Wealthy countries are ranked from most equal to most unequal using the Gini coefficient. Also included are the percentage of total disposable income held by the wealthiest (top 30%) and poorest (bottom 30%) of each nation’s population.

  14. blunt commented on Oct 6

    “Critical Thought”

    If you were what you claim you could look up the answers yourself. Nor should you expect all articles to *touch* on every issue.

    To answer part of your question the great depression smashed the percentage of wealth aming the upper classes more than it did the lower. This is one potential result of creating unbalancing bubbles. Of course those at the lower ends pay more deeply, so this method of “creative destruction” is not the ideal.

    The dream is to reduce the extremes which involves new enterprises replacing the old, true competition cutting margins and enough wealth being created at the lower ends to pump the machine and provide the basis for new enterprises.

    As a form of statistic countries in states of rapid growth (the Us in the fifities, Japan and Taiwan in their glory days) tend to have increased equality of wealth.

    Basic Smithean logics will tell you that this is the tendency. High prices increase supply. Now look at out system. Despite the surplus of training programs (MBA etc.) the rate of compensation for high executives has increased expotentially in comparison with normal workers.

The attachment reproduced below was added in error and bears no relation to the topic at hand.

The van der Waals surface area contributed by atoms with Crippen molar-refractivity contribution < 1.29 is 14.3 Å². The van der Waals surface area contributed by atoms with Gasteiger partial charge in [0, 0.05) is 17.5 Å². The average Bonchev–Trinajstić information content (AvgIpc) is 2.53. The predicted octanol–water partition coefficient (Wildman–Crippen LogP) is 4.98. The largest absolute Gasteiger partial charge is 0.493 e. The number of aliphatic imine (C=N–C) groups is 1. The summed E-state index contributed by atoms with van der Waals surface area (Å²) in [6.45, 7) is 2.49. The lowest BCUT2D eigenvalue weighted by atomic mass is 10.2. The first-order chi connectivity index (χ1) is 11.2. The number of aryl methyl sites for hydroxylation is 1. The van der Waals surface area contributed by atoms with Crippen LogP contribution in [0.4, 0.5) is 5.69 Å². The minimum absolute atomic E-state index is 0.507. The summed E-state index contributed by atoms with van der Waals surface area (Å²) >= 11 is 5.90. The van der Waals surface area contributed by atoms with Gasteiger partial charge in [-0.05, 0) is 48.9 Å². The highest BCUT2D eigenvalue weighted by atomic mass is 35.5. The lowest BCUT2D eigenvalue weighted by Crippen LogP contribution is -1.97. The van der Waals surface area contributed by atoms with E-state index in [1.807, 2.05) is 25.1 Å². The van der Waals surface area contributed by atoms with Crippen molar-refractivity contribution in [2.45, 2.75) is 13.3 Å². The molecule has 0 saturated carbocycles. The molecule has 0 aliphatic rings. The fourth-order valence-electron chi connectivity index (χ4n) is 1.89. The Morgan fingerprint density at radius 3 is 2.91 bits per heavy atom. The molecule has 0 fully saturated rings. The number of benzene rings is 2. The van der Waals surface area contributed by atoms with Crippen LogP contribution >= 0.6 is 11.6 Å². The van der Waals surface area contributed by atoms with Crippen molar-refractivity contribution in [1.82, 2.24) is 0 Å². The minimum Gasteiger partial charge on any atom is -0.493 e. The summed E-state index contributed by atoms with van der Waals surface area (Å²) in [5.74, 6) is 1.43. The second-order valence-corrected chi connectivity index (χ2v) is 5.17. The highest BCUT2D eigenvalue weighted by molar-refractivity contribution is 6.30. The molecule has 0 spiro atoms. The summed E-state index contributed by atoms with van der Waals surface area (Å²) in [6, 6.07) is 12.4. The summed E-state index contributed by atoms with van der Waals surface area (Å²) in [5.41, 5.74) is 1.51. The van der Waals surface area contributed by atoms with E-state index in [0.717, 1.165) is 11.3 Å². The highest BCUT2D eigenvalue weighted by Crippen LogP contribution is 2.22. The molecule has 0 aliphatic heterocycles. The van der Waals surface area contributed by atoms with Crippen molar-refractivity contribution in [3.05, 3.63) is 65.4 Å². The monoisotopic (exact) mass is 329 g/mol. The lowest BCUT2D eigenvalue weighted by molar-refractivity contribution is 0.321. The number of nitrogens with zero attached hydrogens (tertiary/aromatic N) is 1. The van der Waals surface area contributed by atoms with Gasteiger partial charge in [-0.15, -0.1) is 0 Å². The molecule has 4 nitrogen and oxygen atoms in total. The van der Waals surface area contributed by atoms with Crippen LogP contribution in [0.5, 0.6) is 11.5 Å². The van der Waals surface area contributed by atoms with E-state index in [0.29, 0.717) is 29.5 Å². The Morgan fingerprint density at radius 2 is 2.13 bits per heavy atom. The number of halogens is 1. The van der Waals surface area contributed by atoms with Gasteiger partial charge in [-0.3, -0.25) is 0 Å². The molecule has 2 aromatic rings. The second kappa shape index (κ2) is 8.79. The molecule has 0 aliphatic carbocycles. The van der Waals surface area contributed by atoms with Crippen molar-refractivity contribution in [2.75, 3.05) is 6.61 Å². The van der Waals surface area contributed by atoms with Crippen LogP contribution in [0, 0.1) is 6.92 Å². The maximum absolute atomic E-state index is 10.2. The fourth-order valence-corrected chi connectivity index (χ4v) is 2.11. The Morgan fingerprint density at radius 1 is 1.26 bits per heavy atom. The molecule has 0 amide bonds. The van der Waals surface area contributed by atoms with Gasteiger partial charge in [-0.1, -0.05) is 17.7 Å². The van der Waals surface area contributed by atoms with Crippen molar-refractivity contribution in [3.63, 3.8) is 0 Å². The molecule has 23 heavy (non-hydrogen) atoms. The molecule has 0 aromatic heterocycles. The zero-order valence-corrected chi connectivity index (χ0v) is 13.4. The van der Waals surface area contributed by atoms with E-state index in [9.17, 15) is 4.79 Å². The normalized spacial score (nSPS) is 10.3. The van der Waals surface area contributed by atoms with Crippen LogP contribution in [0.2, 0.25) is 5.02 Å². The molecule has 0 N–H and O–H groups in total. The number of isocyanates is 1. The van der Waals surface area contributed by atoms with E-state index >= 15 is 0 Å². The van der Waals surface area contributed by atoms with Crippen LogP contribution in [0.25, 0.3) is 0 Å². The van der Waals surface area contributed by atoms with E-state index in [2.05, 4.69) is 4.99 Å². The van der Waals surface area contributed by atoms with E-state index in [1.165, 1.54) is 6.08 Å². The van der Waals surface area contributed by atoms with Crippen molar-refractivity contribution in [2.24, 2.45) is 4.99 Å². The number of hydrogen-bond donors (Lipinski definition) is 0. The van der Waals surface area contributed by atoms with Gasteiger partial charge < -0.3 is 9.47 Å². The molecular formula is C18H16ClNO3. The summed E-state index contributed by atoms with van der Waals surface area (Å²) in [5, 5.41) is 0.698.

The business magazines mantain that this is because they are a true aristocracy. But do results show it? Wh are our programs less competitive overseas. How come in the past we seemed to find good leaders for much less. Why have their been generals who seem superior to most corporate leaders working for a fraction?

    The reason is a non competitive labor market for this type.

    This is coupled with a system of incentive that encourages short term manipluations, eg. stock market price.

    Similarly our system creates all sorts of disincentives to become an engineer or scientist so we become increasingly dependant on foreigners who we now discourage because of terrorism concerns.

    But we create “mandarin” classes such as MBAs. And we confuse value with price claiming hige increase in wealth if a house or stock doubles despite the fact that the “real value” produced by such a entity may have not increased in a corrosponding manner. We then borrow on the result.